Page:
In the Event of My Obituary

So, I was having lunch with a friend.  Over the entree, she said she would like to die quickly and unexpectedly.  A heart attack, say, would be her preferred exit.
I really like lunches and friends like this.  I mean, who needs small talk?
I chimed in with my heartfelt conviction that — if anybody asks me my preference — I don’t want to go that fast.  I have too many significant memories from the time I really did think I might be dying, when I had breast cancer in 1995.  It was a time that, however temporarily, changed my life.  I spent every minute I could telling my husband and children and friends how much I loved them and hearing how they felt about me.

It was as if a strong wind had swept through my life and blown away everything small and niggling.  I didn’t want to die without saying every important thing I needed to say.  I didn’t want to save my good clothes for special occasions.  I wore perfume every day.  I tried to take pleasure whenever I could.  What had I been saving myself for, I kept wondering?

And, as I told my friend, I went for six months without ever having to pick up the check for lunch.  Believe me, nobody’s cheap enough to let a cancer patient pay her own way.

But time passes and everything seems OK and it’s easy to go back to being the same emotionally constipated person you always were, splitting the lunch tab with your friends.  I’ve always thought 9/11 was very much like a cancer diagnosis.  Something momentous happens and you believe you’re forever changed.  But it’s amazing (and kind of depressing) how quickly you return to your old habits and ways of being.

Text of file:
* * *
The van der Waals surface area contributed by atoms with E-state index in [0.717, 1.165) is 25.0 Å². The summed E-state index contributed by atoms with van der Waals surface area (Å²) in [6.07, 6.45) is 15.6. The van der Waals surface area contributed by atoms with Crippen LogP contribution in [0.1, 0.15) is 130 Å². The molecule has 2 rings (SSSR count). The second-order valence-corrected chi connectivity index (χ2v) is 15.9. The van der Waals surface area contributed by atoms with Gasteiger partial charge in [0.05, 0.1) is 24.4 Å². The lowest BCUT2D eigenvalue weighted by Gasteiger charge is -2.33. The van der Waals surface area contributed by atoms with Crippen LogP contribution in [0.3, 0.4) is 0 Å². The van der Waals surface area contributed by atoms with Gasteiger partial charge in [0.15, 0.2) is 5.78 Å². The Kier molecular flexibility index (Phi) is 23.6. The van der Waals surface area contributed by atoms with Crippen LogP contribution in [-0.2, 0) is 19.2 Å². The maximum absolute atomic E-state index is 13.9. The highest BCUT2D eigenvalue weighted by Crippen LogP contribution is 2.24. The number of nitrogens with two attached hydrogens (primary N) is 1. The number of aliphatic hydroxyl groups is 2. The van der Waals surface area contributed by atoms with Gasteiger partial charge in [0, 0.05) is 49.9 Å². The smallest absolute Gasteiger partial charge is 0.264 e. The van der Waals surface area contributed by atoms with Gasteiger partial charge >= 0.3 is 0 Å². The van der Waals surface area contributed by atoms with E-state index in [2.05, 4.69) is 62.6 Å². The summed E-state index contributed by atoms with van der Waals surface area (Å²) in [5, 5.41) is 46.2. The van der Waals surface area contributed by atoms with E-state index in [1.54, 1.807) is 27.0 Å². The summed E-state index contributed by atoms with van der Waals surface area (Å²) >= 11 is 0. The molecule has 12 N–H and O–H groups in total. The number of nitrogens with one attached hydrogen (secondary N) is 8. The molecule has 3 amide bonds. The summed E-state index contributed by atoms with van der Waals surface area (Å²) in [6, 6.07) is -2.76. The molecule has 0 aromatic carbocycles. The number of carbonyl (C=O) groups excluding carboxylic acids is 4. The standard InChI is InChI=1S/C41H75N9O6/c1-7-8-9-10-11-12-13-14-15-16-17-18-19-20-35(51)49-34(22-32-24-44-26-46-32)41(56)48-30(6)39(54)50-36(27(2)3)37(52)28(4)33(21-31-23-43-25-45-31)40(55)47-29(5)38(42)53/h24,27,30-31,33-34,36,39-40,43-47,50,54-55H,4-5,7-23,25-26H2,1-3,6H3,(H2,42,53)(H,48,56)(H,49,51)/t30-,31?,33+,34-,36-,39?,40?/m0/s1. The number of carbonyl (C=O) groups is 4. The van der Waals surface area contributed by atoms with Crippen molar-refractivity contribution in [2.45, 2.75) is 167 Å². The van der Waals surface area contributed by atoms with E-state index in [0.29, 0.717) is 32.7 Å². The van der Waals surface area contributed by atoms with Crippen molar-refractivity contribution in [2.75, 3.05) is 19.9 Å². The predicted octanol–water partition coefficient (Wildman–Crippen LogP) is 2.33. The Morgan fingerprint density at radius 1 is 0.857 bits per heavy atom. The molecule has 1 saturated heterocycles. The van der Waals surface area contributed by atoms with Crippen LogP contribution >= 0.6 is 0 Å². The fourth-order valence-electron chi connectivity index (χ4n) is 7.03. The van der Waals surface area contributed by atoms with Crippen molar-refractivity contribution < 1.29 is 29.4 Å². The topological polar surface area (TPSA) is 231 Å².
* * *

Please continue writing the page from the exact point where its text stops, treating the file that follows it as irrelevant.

NEVERTHELESS.  I still don’t want to drop dead, if I get the choice.  It’s kind of like I worry about going missing and having my husband inform the police about my description.  I’m pretty sure he would get my weight wrong.

Similarly, I want a little time before I die to get a few things straight.  I don’t want to write my own obituary (how self-involved and self-referential can you get?), but would like to hang around so I could gently prompt people around me with little reminders, such as, “Remember that great bon mot I spilled out on New Year’s Eve in 1999, before the fire department showed up to put out our bonfire?  Well, you might want to include that in my obituary.”

I’d also want to be there to set up a few more rules about my obituary, such as:

1) No, I did not fight a valiant battle ever in my life.  Not for anything.  I’m also not brave.

2) No, l probably wasn’t uncomplaining, either, unless I was in a coma.

3) You know this business about “never met a stranger”?  Well, I’ve met plenty of strangers in my life.

4) I’ve also suffered a few fools, gladly and not-so-gladly, but I hate cliches, so don’t even think about that one.

5) My husband is loving, but there’s no need to call him that in my obituary.  He’s also the love of my life, but that’s between him and me.

6) Please, I don’t want to leave anybody behind to “cherish” my memory.

7) I don’t think I ever “lit up a room” in my life, although if I’m cremated, I suppose that might be a distinct possibility.

8) Don’t forget about New Year’s Eve, 1999.  And any other smart or meaningful thing I’ve said or written.  It’s even more important than getting my weight (115) right.

(Copyright 2014 by Ruth Pennebaker)

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15 comments… add one
  • A friend and I have agreed to supervise each other’s obits. Because really you can’t trust your children to say the right thing

  • msue Link